Authored by Ven Ram,. Bloomberg cross-asset strategist,
The franc recoiled the most in well more than a year against the dollar last week.
The Swiss currency has further to fall this year.
The franc’s 1.9% decline, which may look outsized at first sight, needs to be seen in the context of a currency that surged almost 9% through the last quarter.
The drop has further to run given that the Swiss National Bank, which had changed tack to buying the franc to quell imported inflation through much of the current policy cycle, abandoned that stance in December.
As a reminder, that strengthening wasn’t lost on the SNB, whose President Thomas Jordan remarked last week:
“For quite a long time we had mainly a nominal appreciation – that was very helpful, because that shielded us from the inflation pressure from abroad.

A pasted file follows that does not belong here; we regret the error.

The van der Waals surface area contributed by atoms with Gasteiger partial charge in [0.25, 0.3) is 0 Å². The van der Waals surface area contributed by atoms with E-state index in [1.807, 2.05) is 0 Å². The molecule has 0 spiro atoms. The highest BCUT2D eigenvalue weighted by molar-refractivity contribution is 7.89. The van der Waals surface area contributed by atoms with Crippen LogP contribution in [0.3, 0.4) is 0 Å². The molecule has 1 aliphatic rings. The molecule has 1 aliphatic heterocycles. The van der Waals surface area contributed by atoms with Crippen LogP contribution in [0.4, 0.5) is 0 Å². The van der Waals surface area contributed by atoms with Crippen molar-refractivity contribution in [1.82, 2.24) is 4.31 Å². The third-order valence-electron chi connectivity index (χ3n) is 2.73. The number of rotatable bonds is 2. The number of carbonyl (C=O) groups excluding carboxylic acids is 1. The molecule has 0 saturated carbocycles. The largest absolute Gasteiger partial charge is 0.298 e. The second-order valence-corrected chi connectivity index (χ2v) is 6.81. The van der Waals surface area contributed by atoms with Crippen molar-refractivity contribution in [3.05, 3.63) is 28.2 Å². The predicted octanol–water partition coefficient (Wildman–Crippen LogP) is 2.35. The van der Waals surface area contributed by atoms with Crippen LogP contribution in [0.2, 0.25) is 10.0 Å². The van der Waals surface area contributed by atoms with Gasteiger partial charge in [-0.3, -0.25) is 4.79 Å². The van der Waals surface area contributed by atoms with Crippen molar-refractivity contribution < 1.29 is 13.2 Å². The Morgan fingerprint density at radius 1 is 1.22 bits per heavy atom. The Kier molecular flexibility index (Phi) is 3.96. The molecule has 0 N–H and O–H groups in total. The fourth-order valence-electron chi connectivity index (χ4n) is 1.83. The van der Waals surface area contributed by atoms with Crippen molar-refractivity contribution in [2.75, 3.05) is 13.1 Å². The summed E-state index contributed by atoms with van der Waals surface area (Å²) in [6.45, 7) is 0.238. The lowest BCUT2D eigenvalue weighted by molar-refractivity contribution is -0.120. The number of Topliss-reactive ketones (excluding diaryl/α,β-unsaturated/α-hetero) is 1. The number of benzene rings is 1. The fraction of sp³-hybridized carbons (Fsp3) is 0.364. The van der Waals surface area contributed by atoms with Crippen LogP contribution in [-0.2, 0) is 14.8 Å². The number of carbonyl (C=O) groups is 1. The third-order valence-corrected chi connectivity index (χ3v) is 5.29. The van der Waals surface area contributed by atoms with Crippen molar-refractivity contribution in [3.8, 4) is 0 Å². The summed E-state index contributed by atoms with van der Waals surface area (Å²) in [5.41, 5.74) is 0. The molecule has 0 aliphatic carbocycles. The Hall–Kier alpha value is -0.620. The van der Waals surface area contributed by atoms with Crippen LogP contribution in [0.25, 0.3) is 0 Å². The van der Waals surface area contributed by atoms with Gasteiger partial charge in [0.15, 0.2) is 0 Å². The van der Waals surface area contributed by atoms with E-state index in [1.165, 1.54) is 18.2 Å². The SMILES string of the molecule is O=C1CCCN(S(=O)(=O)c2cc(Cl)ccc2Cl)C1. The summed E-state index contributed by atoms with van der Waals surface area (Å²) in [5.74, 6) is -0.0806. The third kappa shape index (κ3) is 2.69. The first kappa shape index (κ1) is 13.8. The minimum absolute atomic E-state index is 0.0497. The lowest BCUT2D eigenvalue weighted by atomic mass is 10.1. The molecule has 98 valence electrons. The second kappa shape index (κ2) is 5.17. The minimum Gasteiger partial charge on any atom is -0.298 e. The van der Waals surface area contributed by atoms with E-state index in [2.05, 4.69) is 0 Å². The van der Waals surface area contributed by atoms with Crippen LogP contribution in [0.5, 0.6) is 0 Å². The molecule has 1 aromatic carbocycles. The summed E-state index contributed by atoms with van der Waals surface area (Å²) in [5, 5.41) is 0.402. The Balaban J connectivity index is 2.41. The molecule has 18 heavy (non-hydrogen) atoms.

In the last couple of weeks of last year, we saw real appreciation. That makes the situation for some of our firms more difficult.”
That brings the SNB to its more familiar role of containing inordinate strength in its currency, a stance that it held for years on end before it started raising interest rates in 2022.
The SNB torpedoed the markets in June 2022 when it surprised the markets with a 50-basis point rate increase, which came one month before the European Central Bank’s hike.
Given that the ECB seems to be converging on a rate cut in June, the SNB has to cut rates in March if it wants to get a head start again…
…while the SNB meets in June, too, its review is scheduled later than the ECB’s – not to mention the Fed…
A rate cut would expose those long the franc against the dollar to carry bleed because of the already considerable interest-rate differentials.
The negative carry is now almost 1.45 basis points a day.
While that wasn’t much of a hurdle to overcome when the SNB was selling foreign currencies to contain inflation, it is a significant barrier in the context of a central bank that is confident that inflation will moderate toward its target in the coming months.